From this brief survey it can be clearly seen that the English Reformation followed closely the same parameters as the Protestant Reformation on the European continent, incorporating both Lutheran and Calvinist aspects of the law/gospel distinction into its doctrinal formularies.  Both the propositional nature of God’s plenarily inspired revelation in Holy Scripture and the confessional system of theology drawn from the Scriptures sustain the elect believer in his or her understanding and knowledge of God and his manifestation of justice and benevolence in the objective work of the cross (John 3:16-18, 36; Romans 5:1-11).  Salvation for the Anglican Reformed believer is literally a sovereign grace of God from beginning to end.  Even sanctification is not something merely cooperated with but is literally a grace granted to the believer by God himself (Philippians 2:13).  Therefore, sanctification can rightly be called “monergistic” even though the believer does respond with actual choices.  This is why Cranmer worded his collects in the 1552 Book of Common Prayer the way he did:
The Fourth Sunday after the Epiphany.
The Collect.
O GOD, who knowest us to be set in the midst of so many and great dangers, that by reason of the frailty of our nature we cannot always stand upright; Grant to us such strength and protection, as may support us in all dangers, and carry us through all temptations; through Jesus Christ our Lord. Amen.[52]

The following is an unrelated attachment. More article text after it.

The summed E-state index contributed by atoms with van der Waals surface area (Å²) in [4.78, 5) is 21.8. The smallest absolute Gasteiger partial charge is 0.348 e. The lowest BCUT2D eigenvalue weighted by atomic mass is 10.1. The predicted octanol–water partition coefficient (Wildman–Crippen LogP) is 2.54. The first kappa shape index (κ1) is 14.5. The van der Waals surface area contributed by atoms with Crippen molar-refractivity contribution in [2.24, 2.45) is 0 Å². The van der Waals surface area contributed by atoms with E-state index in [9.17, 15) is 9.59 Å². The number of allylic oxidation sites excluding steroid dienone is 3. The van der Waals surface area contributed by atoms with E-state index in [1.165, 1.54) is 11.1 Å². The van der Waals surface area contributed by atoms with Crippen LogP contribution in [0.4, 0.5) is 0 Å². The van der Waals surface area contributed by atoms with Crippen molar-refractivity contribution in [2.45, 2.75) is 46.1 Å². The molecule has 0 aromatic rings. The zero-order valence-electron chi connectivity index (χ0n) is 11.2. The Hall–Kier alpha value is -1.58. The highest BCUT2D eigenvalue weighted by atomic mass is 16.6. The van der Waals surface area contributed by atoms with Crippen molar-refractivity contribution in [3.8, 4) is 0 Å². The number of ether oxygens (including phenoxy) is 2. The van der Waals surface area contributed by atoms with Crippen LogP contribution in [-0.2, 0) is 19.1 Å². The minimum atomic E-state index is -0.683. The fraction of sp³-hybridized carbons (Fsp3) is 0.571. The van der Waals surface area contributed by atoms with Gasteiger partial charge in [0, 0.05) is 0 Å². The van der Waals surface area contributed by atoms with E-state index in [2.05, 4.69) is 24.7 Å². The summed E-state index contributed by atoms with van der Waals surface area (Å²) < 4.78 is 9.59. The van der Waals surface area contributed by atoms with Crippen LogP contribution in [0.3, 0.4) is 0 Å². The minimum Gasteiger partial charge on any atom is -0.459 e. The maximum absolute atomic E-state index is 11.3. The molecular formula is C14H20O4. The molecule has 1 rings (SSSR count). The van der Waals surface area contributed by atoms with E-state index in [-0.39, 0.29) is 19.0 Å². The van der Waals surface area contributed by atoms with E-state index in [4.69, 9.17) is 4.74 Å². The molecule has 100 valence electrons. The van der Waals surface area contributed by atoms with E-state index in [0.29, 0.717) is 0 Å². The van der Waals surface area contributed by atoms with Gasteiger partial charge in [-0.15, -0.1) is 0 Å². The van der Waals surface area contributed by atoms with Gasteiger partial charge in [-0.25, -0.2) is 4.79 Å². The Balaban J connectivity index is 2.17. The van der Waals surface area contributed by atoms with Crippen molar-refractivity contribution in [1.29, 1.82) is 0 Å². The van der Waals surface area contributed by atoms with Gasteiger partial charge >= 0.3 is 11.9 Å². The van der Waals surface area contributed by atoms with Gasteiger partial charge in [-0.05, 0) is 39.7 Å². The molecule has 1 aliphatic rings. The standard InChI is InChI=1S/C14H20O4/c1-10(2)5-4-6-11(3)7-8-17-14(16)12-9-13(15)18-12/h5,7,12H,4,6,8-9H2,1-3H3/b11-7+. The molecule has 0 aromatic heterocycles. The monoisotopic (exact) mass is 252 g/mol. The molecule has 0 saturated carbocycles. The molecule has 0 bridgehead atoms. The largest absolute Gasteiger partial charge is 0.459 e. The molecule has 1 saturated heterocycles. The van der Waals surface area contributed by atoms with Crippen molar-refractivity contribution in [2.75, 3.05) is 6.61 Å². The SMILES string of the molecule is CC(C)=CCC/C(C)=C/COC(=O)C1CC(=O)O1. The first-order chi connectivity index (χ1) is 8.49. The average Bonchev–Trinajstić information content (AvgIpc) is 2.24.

Because salvation is rooted in God himself as eternally and forever unchanging, the believer can trust that God will keep his word, his promises and his covenant.  Ironically, even Cranmer’s prayer for sanctifying grace implies the doctrine of eternal security and reflects Augustine's prayer, "Lord command what you will and grant what you command."  God alone can keep the capricious human will from falling (Jude 1:24-25).  Viewed from the perspective of God’s eternal decrees, Salvation is a done deal and salvation is guaranteed.  Even regeneration and faith proceed directly from God. 
     Further, the gospel message is essential as an instrument whereby God effectually calls his elect out of darkness and into his marvelous light (Romans 10:17; 1 Peter 2:9-10).  Because believers are justified by faith alone they know that God may discipline for a time, but he will never leave nor forsake his elect (Hebrews 13:5).  Grace and the doctrine of eternal salvation is not a license to sin, although even a brief perusal of the Old Testament account shows that the elect under the old covenant sinned grievously many times over.  Samson and David are two examples of this, yet both are listed in the faith hall of fame in Hebrews 11.  Given the frankness of the Scriptural record of the Old Testament saints, it is clear that they too were justified by faith alone and that salvation for them was as much a gift of God as it is today under the New Testament.[53]  Sanctification is a concern for the Christian believer but never as a matter of losing salvation or keeping salvation.  Sanctification is a matter of responding to God’s infinite mercy and grace with an attitude of gratitude and thankfulness (1 Thessalonians 2:13; 1 Timothy 1:15).  Ultimately, no sin can separate the believer from God or his salvation (Exodus 13:14; Jeremiah 3:23; Romans 8:35-39).